Help this along with a small application of fertiliser containing a blend of nitrogen, phosphorus and potash.
If the soil is sandy or the leaves are a mottled yellow, use a mixture containing trace elements as well.
 

Root vegetables and bulbs need phosphorus           

If you are an organic gardener and rely mainly on animal manures to grow your vegetables (and bulbs), keep in mind these provide a very good source of slow release nitrogen and sometimes potash.
However, they lack phosphorus.
This element is critical for early plant growth and in particular the development of strong healthy roots.
The problem is easily rectified by incorporating superphosphate (50 to 100 g/m²) into the top 10 to 15 cm of the planting area or applying an organic fertiliser blended specifically for bulbs.
 

Grow your own plants from cuttings

Late summer and early autumn is an ideal time to take semi/hardwood cuttings from woody shrubs such as fuchsias, camellias, hibiscus, hydrangeas, grevillea and correas, as well as soft stemmed plants including coleus, begonias and geraniums.

Please keep your questions for Talkback Gardening

Good Gardening  is unable to answer individual reader's questions via email.
If you're looking for specific gardening advice please give me a call on ABC Radio Adelaide's Saturday morning Talkback Gardening  or speak to the experts at your local garden centre.
Sunday, February 21
Gamble Cottage and Garden, Blackwood open day
Historic workman's cottage open, with afternoon tea available in the garden. Plant nursery open for sales, with a variety of hardy and inexpensive plants to choose from.
296 Main Rd Blackwood, cnr Dorham Rd. 1pm - 4pm. Entry is free.
Weather forecasts

Talkback Gardening tomorrow

ABC Talkback Gardening podcastsABC Radio Adelaide Talkback Gardening this Saturday, 8.30 am to 10 am – phone Deb Tribe and me on 1300 222 891 and have your own gardening question answered.

Listen to how experienced rosarian and leader of the National Rose Trial Gardens team, Merv Trimper will prune his rose bushes this weekend and produce a garden full of show-stopping blooms.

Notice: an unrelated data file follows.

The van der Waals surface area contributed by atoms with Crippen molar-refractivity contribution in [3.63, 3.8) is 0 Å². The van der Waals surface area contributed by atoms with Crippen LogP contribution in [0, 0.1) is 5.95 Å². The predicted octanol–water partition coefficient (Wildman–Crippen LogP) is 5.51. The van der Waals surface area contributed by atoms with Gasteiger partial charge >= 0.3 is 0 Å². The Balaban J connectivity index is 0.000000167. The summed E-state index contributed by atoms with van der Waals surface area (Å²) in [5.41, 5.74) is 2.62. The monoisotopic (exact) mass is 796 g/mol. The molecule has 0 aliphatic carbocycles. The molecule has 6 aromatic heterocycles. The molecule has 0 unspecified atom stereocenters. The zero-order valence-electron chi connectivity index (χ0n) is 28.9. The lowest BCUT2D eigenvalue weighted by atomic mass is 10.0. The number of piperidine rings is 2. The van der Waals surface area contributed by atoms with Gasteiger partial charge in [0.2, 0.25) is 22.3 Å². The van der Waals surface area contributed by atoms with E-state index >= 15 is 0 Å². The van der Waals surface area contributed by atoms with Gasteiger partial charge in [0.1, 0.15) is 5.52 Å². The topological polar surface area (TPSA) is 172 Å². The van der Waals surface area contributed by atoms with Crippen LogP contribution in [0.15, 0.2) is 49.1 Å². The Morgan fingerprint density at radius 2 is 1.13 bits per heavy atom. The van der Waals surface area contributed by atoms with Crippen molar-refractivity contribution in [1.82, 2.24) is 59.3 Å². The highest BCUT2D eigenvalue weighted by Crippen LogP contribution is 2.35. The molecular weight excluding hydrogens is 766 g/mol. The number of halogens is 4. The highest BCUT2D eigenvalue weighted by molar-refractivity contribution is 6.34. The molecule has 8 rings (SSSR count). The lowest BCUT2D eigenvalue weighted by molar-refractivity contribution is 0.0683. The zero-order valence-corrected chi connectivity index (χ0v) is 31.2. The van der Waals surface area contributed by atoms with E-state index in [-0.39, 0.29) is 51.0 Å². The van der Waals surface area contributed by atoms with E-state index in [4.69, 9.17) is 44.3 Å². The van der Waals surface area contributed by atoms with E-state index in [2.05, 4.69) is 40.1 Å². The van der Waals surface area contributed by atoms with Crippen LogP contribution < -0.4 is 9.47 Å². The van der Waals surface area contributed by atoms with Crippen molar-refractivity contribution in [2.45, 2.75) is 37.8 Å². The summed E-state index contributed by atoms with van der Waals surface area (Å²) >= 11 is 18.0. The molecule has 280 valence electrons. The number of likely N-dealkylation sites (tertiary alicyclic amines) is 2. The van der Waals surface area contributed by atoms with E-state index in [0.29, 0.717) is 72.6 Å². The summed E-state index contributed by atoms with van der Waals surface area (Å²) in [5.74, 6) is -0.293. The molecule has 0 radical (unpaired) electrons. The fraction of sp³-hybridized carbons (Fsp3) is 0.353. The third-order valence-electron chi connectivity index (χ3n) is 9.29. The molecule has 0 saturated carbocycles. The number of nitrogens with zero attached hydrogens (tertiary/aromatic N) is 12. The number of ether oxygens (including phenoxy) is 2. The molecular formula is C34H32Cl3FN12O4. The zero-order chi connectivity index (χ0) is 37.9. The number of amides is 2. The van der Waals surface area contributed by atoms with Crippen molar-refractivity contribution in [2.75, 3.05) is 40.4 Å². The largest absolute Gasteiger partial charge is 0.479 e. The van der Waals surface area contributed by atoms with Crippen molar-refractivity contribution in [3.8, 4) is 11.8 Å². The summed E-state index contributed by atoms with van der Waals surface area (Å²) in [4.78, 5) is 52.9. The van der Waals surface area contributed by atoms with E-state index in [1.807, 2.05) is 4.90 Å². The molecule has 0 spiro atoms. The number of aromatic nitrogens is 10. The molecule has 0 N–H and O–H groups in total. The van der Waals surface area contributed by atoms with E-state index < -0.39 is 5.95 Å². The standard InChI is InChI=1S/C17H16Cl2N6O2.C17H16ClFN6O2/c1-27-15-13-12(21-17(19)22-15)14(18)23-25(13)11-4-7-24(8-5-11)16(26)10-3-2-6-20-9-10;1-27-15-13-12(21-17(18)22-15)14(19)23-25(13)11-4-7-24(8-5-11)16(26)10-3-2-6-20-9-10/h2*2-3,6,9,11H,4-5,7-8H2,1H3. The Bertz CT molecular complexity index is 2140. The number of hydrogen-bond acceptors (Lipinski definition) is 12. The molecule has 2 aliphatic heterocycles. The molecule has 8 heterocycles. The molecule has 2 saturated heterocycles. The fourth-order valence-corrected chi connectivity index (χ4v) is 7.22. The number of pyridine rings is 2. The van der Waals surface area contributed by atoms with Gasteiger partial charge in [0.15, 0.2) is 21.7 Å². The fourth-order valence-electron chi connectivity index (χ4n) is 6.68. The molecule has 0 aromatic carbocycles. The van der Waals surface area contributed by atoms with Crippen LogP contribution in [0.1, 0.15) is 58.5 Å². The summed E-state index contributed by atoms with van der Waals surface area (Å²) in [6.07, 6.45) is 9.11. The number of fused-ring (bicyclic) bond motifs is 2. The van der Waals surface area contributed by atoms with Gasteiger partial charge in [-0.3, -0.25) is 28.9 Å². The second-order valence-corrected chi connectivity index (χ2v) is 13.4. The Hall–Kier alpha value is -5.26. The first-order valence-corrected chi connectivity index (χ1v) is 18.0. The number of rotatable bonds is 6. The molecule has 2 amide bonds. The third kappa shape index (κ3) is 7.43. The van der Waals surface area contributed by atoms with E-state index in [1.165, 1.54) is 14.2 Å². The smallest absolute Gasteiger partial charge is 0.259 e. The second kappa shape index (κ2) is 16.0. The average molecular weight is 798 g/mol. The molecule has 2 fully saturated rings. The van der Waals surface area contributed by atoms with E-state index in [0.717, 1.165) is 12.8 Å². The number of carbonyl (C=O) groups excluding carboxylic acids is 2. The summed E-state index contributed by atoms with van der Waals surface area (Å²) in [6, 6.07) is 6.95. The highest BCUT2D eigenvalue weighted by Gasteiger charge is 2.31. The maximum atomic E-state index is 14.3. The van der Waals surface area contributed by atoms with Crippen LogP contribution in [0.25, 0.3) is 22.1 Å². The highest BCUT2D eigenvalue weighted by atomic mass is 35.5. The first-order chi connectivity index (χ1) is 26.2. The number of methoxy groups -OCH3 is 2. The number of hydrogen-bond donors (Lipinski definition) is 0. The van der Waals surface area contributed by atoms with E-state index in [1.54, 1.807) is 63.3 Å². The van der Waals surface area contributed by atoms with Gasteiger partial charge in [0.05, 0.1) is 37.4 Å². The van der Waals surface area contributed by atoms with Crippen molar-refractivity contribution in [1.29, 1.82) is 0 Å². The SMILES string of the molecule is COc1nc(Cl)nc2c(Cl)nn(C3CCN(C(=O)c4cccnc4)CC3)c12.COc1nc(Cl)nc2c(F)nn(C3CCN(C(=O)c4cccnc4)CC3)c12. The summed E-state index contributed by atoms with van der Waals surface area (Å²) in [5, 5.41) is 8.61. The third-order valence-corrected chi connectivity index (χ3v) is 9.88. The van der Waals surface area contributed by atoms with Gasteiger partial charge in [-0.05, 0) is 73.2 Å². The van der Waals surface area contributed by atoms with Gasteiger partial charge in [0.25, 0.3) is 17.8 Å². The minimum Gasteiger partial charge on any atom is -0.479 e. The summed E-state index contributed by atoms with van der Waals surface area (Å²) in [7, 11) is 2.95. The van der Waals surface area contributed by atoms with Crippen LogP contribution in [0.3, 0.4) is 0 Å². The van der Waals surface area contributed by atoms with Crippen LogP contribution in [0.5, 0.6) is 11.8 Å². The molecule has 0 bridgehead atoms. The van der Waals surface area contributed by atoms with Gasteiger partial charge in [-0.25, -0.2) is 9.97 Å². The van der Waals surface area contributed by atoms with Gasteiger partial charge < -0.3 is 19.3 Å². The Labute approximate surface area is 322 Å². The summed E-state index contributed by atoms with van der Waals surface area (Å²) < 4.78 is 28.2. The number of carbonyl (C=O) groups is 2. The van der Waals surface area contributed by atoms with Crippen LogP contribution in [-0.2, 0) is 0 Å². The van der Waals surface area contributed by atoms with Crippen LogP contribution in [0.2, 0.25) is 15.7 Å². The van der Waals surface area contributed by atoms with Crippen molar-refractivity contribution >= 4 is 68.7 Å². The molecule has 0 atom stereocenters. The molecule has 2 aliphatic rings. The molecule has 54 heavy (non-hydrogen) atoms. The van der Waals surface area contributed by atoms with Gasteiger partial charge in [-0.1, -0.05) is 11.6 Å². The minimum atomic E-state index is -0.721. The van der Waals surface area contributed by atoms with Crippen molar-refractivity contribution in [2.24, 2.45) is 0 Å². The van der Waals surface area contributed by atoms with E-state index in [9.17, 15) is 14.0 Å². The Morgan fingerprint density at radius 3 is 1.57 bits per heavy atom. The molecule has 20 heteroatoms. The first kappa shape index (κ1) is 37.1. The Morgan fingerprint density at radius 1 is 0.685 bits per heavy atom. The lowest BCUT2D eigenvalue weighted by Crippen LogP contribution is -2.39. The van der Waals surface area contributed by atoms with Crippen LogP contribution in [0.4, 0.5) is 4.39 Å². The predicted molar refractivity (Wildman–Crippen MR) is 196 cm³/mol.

Garden centre directory

Leading Adelaide garden centres recommended by Good Gardening newsletter.

Heynes Garden Centre


Heyne's Garden Centre
283-289 The Parade, Beulah Park. (08) 8332 2933
Have your indoor friends gone WILD? Are they trying to escape their pots?
A repot or an upsizing might be in order. We have you covered with a great range of pots which have just landed!

South Australia's oldest established garden centre. Huge range. Expert staff on hand for personal advice. Visit online »


Semaphore Pets & Garden
Semaphore Pets and Garden
119 Semaphore Rd, Semaphore. (08) 8242 7302
We have a new supplier of beautiful quality indoor plants along with a big shipment from all our favourites in this week. Our outdoor stock is looking exceptional as well, there is so much colour everything is looking so lush and healthy.
Our local growers are doing an amazing job constantly delivering us premium plants.

Always has a great selection of plants, pets and giftware – all under the one roof.
Facebook »

Barrow & Bench
Barrow & Bench Mitre 10
321 Unley Rd, Malvern. (08) 8272 8566
The garden centre is brimming with plants.  Plenty of flowering perennials putting on a good show, a lovely range of indoor plants this week and, of course, service with a smile.
Specialises in providing quality plants and expert garden advice. Follow the Instagram feed »

Coming soon

February in the Botanic Gardens
Including Sunday and Tuesday gardening workshops.
Full details »

Saturday & Sunday, March 27 & 28
Bromeliad Society Annual  Show and Sales Extravaganza
Maltese Cultural Centre, 6 Jeanes St, Beverley. Sat 9am - 3pm, Sun 10am- 3pm. Free entry both days.

Saturday & Sunday, April 10 &11
Autumn Plant Sale - Australian Plants Society (SA Region)
Adelaide Showgrounds, Wayville. More information »